Family Ministry Today

The Center for Christian Family Ministry at The Southern Baptist Theological Seminary

Book Review: ‘Before You Hire a Youth Pastor’ by Mark DeVries and Jeff Dunn-Rankin

by Derek Brown – Apr 9

Before You Hire a Youth Pastor: A Step-By-Step Guide to Finding the Right Fit. By Mark DeVries and Jeff Dunn-Rankin. Loveland, CO: Group Publishing, 2011, 124 pp., $7.99.

Before You Hire a Youth Pastor: A Step-By-Step Guide to Finding the Right Fit is a much-needed resource for local churches. DeVries and Dunn-Rankin put the entirety of the candidate search into perspective by asking questions that help the church make needed evaluations before, during, and after the search process. According to the authors, “When the youth ministry is built solely around the person in the role of youth pastor, you can count on a major disruption to your youth ministry every three years” (iii). Drawing from their years of experience with Youth Ministry Architects, DeVries and Dunn-Rankin lay out a collection of concise chapters that serve as steps for a team to find a sustainable fit for their church.

The authors spend the first four chapters focusing on structuring a solid search team and clarifying the current system. “A solid search process…begins with the search for the right people to serve as part of the Search Team” (4). Helpful insights are provided to be sure the right people are included as well as clear responsibilities for each member. The focus here is on the current structure of the ministry and volunteers, with an excellent evaluation tool provided in the appendix for determining who will be involved in what areas of ministry.

While questions and tools do assist in determining a volunteer structure as well as where to look for a candidate, they fall short of encouraging a clear understanding of the vision for the youth ministry. As part of a successful search including “building the dance floor,” readers may sense some gaps in terms of their unity regarding what youth ministry actually is. The book does not need to do this work for the team, but it could encourage them to consider whether their church is (for example) program-driven or family-based, family-equipping or any other variety of youth ministry philosophy before they begin searching for the ideal candidate.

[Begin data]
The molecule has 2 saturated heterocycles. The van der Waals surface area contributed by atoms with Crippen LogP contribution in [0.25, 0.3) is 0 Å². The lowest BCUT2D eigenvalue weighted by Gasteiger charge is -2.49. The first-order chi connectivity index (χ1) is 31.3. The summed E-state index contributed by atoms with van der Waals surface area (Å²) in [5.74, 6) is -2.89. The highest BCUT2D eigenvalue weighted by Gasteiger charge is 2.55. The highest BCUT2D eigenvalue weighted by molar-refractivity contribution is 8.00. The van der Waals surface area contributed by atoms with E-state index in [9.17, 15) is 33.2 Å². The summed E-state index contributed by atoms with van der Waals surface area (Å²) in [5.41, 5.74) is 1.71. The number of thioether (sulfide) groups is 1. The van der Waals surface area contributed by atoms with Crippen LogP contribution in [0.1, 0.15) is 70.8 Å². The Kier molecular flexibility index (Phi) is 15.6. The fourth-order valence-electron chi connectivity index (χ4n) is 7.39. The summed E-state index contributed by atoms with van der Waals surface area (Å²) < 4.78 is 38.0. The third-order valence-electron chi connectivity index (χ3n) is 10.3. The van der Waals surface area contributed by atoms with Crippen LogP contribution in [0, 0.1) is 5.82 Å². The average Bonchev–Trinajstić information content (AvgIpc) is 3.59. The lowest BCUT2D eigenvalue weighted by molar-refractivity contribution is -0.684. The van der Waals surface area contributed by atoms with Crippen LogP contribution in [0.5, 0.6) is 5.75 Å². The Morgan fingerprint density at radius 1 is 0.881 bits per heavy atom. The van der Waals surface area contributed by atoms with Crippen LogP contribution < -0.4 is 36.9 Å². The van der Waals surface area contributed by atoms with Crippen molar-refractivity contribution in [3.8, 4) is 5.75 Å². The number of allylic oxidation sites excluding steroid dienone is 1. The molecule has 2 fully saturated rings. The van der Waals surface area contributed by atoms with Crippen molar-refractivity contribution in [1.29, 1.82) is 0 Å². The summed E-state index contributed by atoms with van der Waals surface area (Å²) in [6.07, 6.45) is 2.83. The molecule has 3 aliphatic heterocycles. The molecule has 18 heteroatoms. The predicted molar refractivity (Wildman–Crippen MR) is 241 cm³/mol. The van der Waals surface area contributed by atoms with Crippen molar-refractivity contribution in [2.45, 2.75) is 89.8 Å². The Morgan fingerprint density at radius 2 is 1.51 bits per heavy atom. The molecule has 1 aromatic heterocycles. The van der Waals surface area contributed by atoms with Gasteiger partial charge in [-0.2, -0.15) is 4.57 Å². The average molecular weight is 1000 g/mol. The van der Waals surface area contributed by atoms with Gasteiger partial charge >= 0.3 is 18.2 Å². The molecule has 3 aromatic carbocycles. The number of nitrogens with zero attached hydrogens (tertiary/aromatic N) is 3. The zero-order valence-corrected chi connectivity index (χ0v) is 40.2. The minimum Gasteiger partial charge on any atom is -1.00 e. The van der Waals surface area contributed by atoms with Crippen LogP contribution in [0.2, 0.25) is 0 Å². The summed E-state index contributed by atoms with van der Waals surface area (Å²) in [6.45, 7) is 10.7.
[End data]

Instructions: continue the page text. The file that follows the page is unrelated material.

In the final six chapters, DeVries and Dunn-Rankin lay out details regarding how to find and evaluate can- didates. They also provide a series of appendices that include resources, tracking sheets, sample interviews, sample letters, and more.

In this final section, search teams are encouraged to begin early with the financial picture to determine what they will be able to offer a candidate. However, the financials are apparently not shared with a potential candidate until the offer is made. Waiting this long to discuss finances could cause undue stress to the process for the candidate being considered. Search teams might consider alternative times for sharing this information, especially if they have started early in analyzing what the church would be able to sustain.

The strongest point of Before You Hire a Youth Pastor is the continued emphasis on the need for search teams to slow down. The most important piece of advice the authors give is “don’t settle” (6). Along the way, there are excellent evaluative questions and stories to slow down the process. However, it would have been helpful to also provide a thread throughout that focused on the guidance of the Holy Spirit. Slowing down allows opportunity for people to seek God first and foremost rather than simply seeking a youth minister; the authors miss an opportunity to shift attention to this crucial priority. We all need a constant reminder that discerning the best fit for ministry requires not simply our own logic but the guidance of the Spirit.

[Editor's Note: Andrew A. Hedges, M.Div., is Associate Pastor of Family Ministry at MorningStar Baptist Church in Centerville, Ohio.  This book review originally appeared in The Journal of Discipleship and Family Ministry 2.1.]